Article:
A Jimmy Page Page Turner: "Light & Shade"
It's too bad no one at The David Letterman Show read this book before Robert Plant, John Paul Jones and Jimmy Page recently appeared on the show. Dave wasn't prepared, didn't know what to say or ask and so it was all inane small talk.
"Light and Shade" (Crown Publishers) incorporates transcripts of interviews with the musical innovator and guitarist conducted over a twenty plus year span by "Guitar World" editor in chief Brad Tolinksi.
Page apparently has a reputation as a "prickly" interviewee, but it turns out to be more that he doesn't easily suffer foolish questions. Apparently Tolinski didn't ask any, or many.
Covering Page's childhood, adolescence, teen years touring with a rock band, becoming disillusioned with the road and becoming a top session musician for everyone from Shirley Bassey to Tom Jones, to The Kinks to Burt Bacharach, to his joining and quitting The Yarbirds takes but 65 pages of a 296 page book!
Every Page fan will enjoy the read but so will even casual Zep fans and audio enthusiasts too. Tolinksi often takes the conversation into both the musical and technical weeds—places that seem to energize the guitar great.
At one point Tolinski asserts that recording quality took a "quantum leap" between 1966 and 1969 when Led Zepellin made its debut. The earlier records, he claimed "lacked the sonic depth of music recorded in the late sixties."
Okay, that raised a red flag with me and I knew Page would take issue with that assertion. I wasn't disappointed. "I don't know if I completely agree with that," he countered, citing Sun Records. The problem with early British rock records Page averred was not the equipment but rather the engineers, most of whom didn't like rock music. The quality improved he said when "...more sympathetic engineers like Glyn Johns and Eddie Kramer" got involved.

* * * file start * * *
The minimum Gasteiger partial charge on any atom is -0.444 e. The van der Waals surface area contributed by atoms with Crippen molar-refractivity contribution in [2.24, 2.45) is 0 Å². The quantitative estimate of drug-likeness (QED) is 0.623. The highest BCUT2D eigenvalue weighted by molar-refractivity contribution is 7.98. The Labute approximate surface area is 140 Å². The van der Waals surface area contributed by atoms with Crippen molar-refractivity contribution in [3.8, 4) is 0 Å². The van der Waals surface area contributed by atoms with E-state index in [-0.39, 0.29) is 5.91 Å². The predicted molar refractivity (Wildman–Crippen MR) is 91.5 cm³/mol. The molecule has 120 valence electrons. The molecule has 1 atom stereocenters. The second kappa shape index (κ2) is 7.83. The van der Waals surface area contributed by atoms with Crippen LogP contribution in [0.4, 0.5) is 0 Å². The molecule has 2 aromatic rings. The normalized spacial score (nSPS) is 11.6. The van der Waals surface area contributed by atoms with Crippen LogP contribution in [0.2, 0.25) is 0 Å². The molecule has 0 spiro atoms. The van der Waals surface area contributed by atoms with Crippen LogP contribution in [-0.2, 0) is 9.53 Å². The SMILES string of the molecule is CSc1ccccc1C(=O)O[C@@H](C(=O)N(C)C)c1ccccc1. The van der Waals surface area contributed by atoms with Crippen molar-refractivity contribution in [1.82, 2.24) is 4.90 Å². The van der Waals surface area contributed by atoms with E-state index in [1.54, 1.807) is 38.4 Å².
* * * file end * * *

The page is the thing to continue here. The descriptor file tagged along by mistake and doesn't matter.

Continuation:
There's plenty of conversation about the studio stuff we love, presented by a guy who was both the musical and sonic force behind Led Zeppelin's records. His answer here was satisfying and it comes early in the book so you know Page shares your sonic sensibilities. Page explains how the first record possessed such depth and wide dynamics.
Also early on, he recounts producing Jeff Beck's landmark "Beck's Bolero" on the Truth album. Keith Moon played drums, JP Jones played bas and Nicky Hopkins piano. Page played 12 string rhythm guitar. Moon accidentally hits a then $250 microphone with his stick. Page says, and you can see him grinning saying it, "halfway through 'Bolero' you can hear him scream, then hit the mike, and from there all you hear are the cymbals. The song just continues. It was sort of funny."
Okay, I'll wait for you to go play the record and come back before continuing..... good timing! I'm starting again: there's a great story about Yardbirds guitarist Paul Samwell-Smith getting drunk with Graham Nash and breaking his hand karate chopping a serving tray..... but you should read it yourself.
Honestly, I haven't finished the book or gotten much past the halfway point but I will finish it. It's a great story and Page covers it from player to producer to sonic esthete.
Ask for it for Christmas and read it while playing that plum label UK Led Zeppelin II original pressing. Trust me, you'll have fun.